PARIS (Reuters) - Sanofi has poached Paul Hudson from Novartis to replace Chief Executive Olivier Brandicourt who will retire in September, France’s biggest drugmaker said on Friday, helping send its shares almost 5 percent higher.
Hudson, who is British, will take over on Sept. 1, Sanofi said, confirming a Reuters report published on Thursday and marking the latest move by a Novartis executive to a competitor.
Shares in Sanofi were up 4.95 percent at 1050 GMT, leading gainers on the Paris benchmark CAC 40 index.
“As an external, and non-French hire, Paul Hudson will be seen as a step in the right direction,” said Graham Doyle, an equity analyst with Liberum.
Hudson, 51, has been CEO of Novartis Pharmaceuticals, one of the Swiss company’s three main divisions, since 2016.
Earlier, he worked at Schering Plough and AstraZeneca.
Novartis named Marie-France Tschudin, president of Novartis unit Advanced Accelerator Applications (AAA), to replace Hudson with immediate effect.
“Hudson has been chosen because of his reputation. He is known as a solid manager and has digital expertise relating to pharmaceuticals,” a source familiar with the decision said on Thursday.
Hudson’s departure follows the exit of Samit Hirawat, head of oncology drug development, who is to become chief medical officer at Bristol-Myers Squibb in a move announced on Wednesday.
Brandicourt was hired in 2015 to help to revive the fortunes of Sanofi and has been reshaping the business.
Under his tenure, the company swapped its animal health unit with Boehringer Ingelheim for the German company’s consumer healthcare operations in a $20 billion deal. Sanofi also sold its European generics arm for 1.9 billion euros ($2.1 billion) to private equity firm Advent International.
New launches such as eczema treatment Dupixent, cost-cutting measures and new priorities in research and development enabled Sanofi to return to profit in the second half of last year after a series of disappointing quarters.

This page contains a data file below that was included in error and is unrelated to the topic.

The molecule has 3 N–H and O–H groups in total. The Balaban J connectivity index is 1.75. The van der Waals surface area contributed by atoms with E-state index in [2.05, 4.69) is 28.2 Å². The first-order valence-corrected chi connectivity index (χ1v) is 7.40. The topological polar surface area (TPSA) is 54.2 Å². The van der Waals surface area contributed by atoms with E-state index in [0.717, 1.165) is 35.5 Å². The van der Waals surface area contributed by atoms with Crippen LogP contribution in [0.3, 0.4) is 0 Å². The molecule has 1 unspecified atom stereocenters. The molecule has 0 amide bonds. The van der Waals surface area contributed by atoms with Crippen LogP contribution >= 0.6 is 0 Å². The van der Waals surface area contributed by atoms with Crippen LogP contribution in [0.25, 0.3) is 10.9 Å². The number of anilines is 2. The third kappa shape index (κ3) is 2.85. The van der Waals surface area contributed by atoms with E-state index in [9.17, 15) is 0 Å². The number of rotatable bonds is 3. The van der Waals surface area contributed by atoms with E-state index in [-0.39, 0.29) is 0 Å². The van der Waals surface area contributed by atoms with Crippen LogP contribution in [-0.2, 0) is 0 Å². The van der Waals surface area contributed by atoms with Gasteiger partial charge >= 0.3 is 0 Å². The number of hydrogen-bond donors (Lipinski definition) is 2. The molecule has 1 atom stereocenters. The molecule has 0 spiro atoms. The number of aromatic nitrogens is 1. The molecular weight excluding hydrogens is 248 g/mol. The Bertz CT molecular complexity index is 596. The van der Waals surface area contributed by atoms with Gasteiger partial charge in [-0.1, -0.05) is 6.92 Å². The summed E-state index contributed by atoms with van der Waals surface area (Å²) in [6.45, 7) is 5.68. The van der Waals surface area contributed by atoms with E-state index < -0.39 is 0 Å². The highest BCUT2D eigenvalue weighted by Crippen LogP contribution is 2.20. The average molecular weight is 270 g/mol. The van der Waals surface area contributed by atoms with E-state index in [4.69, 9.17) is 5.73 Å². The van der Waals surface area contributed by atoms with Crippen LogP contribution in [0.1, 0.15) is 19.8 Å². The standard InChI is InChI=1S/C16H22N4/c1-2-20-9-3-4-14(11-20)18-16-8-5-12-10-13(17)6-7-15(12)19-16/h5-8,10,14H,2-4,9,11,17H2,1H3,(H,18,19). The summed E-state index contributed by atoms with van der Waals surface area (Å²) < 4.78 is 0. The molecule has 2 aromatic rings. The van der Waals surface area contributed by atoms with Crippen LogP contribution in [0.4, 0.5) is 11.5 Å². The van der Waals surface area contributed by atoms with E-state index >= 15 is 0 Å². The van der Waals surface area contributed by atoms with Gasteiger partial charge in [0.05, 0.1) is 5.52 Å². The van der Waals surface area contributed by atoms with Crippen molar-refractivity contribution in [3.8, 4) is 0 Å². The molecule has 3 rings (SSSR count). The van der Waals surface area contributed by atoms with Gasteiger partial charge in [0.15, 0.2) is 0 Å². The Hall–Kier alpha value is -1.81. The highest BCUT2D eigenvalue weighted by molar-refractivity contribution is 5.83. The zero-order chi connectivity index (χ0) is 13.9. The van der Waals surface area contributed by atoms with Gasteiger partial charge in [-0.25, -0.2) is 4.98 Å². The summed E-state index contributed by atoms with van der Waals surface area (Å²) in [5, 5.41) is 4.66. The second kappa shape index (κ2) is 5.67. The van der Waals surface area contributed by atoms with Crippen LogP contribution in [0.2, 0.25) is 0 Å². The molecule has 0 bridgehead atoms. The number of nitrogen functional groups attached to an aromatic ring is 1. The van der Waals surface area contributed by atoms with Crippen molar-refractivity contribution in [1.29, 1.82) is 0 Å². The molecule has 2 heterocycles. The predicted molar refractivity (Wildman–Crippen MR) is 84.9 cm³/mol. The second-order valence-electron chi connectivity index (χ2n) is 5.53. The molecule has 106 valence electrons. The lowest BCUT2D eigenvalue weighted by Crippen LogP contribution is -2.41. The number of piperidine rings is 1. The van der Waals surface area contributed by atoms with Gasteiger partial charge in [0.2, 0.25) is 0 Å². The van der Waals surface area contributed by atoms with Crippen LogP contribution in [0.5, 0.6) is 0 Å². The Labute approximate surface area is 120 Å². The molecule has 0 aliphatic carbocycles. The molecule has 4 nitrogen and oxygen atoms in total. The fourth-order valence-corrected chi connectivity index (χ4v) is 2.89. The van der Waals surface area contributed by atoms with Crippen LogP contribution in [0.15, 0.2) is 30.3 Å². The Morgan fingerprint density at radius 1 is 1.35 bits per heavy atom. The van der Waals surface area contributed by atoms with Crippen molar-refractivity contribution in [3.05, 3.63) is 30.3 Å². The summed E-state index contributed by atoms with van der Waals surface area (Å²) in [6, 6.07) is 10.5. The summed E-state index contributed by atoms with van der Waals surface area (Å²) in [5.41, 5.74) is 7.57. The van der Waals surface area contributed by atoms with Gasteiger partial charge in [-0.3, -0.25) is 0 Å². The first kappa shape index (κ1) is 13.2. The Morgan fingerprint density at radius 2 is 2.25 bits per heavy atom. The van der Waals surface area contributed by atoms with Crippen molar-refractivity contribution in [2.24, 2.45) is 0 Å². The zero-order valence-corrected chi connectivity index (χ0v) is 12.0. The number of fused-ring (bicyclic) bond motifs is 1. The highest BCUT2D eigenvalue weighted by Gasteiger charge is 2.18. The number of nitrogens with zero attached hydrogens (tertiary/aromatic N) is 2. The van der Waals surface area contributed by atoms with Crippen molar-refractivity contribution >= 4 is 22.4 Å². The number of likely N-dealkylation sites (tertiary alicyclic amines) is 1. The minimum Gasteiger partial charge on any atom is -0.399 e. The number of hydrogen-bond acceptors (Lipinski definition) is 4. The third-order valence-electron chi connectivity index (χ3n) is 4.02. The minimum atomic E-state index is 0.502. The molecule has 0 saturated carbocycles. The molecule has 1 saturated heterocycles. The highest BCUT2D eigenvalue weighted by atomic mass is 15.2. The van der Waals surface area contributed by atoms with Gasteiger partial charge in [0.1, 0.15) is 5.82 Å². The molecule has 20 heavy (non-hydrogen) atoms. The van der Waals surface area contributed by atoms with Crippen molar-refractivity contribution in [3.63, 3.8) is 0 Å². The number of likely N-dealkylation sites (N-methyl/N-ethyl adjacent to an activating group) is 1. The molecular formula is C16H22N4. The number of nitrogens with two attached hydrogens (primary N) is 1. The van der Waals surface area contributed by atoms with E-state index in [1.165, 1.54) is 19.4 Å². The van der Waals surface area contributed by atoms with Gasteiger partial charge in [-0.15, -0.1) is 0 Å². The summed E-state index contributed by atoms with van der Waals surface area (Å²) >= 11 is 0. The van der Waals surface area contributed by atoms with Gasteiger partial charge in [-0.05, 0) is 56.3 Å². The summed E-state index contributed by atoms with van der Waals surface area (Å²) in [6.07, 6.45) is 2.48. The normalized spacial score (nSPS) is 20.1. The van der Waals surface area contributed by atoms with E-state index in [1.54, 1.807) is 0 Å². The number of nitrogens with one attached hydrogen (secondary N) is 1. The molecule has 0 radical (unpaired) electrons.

Brandicourt’s teams, however, failed to land two strategic acquisitions, losing out to Pfizer on buying California-based cancer specialist Medivation in 2016 and failing to acquire Swiss biotech company Actelion, which was bought by Johnson & Johnson in 2017.
At Novartis, Tschudin takes over a main drugs business with $35 billion in annual sales and a stable of medicines including newly approved $2.1 million-per-patient gene therapy Zolgensma, the world’s most expensive one-time therapy, for children with spinal muscular atrophy.
Novartis is being watched for how successfully it can roll out Zolgensma as well as several other new medicines including Mayzent in a crowded multiple sclerosis field.
Tschudin, a Swiss citizen who speaks six languages, joined Novartis in 2017 after working at Celgene where she ran its Hematology-Oncology business for Europe, Middle East and Africa.
Answering to Chief Executive Vas Narasimhan, Tschudin’s brief will be continuing the Swiss drugmakers’ push into cell and gene therapy for rare diseases, while also building out a diverse portfolio of medicines for heart disease, immunology, liver disease, neuroscience and respiratory ailments.
“Marie-France has a strong record of accomplishments in driving commercial excellence and a culture of inclusiveness and integrity,” Narasimhan said.
($1 = 0.8879 euros)
Reporting by Matthias Blamont in Paris and John Miller in Zurich; Additional reporting by Laetitia Volga ; Editing by Jason Neely/Keith Weir